Monday, October 12, 2015

My “Wicked Plants” Entry: Tangled Toadstool

Enjoy the “darker side” of botanicals at the Rocky Mountain Society of Botanical Artists’ exhibition, inspired by Amy Stewart’s book Wicked Plants. The exhibit is at the Aurora Cultural Arts District (ACAD) Studios and Galleries, 1400 Dallas St., Aurora, Colorado. It runs for the rest of the month ending with a special reception on Halloween.

I chose to illustrate my favorite fungus that has captured the imagination of cultures and is widespread in art, literature, and culture worldwide, the Amanita muscaria. Commonly called the fly agaric or fly amanita in English, it is the quintessential toadstool because of its audacious appearance and active botanical properties. But it's the person who flies when intoxicated by consuming even small amounts of this spotted toadstool. Bright orange to red with white spots, this mushroom screams "beware!" Though classified as poisonous, the fly amanita rarely causes death when eaten except by flies. Slices of the mushroom were often soaked in a dish of milk to attract those pesky insects to their death after they savored the sweet treat. But the fly amanita is most noted for its hallucinogenic properties, with its main psychoactive constituent being the compound muscimol. Native throughout the temperate and boreal regions of the Northern Hemisphere, Amanita muscaria has been unintentionally introduced to many countries in the Southern Hemishpere.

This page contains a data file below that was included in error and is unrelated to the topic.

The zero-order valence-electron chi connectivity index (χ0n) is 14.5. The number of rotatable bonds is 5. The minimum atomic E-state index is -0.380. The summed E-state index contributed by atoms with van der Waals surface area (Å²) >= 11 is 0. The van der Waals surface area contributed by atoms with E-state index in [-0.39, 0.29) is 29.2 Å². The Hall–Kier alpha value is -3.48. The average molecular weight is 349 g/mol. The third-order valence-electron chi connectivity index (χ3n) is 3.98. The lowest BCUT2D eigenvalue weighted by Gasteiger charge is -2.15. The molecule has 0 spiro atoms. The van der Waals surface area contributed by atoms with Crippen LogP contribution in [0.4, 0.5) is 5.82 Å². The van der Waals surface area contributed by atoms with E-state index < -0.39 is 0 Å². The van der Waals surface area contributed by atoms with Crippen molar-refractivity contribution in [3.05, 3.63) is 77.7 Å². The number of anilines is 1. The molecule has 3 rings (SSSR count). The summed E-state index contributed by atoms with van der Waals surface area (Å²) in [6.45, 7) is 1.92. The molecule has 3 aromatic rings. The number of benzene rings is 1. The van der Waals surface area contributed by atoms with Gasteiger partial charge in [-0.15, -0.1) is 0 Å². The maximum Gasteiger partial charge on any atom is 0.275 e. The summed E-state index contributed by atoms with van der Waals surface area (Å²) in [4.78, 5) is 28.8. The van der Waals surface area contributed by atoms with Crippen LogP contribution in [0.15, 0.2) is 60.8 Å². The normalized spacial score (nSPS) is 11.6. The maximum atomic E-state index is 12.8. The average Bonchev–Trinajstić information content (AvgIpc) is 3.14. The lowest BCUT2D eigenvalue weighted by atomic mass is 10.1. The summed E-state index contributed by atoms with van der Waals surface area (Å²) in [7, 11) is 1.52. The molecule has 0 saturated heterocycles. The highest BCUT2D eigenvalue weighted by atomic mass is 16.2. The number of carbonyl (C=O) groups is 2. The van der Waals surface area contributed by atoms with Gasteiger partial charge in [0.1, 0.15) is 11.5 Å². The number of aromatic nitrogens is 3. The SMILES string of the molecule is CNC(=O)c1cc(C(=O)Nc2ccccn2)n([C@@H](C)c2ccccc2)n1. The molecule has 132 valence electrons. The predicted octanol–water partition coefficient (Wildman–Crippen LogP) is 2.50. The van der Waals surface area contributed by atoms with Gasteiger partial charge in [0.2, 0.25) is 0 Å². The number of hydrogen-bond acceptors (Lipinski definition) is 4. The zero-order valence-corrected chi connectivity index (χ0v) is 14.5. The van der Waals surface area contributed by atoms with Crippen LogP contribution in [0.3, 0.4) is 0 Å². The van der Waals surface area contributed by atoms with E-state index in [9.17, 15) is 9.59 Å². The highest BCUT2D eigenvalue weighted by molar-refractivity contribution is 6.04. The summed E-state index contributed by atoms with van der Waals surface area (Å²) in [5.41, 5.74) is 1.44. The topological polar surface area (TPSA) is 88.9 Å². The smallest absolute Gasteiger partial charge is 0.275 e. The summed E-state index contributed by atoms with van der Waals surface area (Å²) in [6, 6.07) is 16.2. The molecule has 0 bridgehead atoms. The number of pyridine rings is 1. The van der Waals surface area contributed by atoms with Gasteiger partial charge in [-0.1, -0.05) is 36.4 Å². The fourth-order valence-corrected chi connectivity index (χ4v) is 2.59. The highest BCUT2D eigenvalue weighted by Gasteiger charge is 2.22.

This illustration is meant to be fun, rather than a serious, botanically accurate piece. I sought to convey the mushroom's hallucinogenic properties that the snail is experiencing as it nibbles on the bright magical cap. And what works better for that than the swirling Zentangle patterns that fill the background? It was quite an artistic challenge to mix the two completely opposite styles: traditional scientific illustration and the Zentangle drawing method. It took a lot of colored pencil layering on top of the pearlescent liquid acrylic by FW that I applied with different nibs and a quill to integrate the two styles. I sought to make the patterns take on an antique quality, and to do so I also distressed the surface. 

As a teacher, I am all about the process and show you with a series of photos how I got from a botanical illustration to my final "Botangle." I hope you enjoy its wickedness!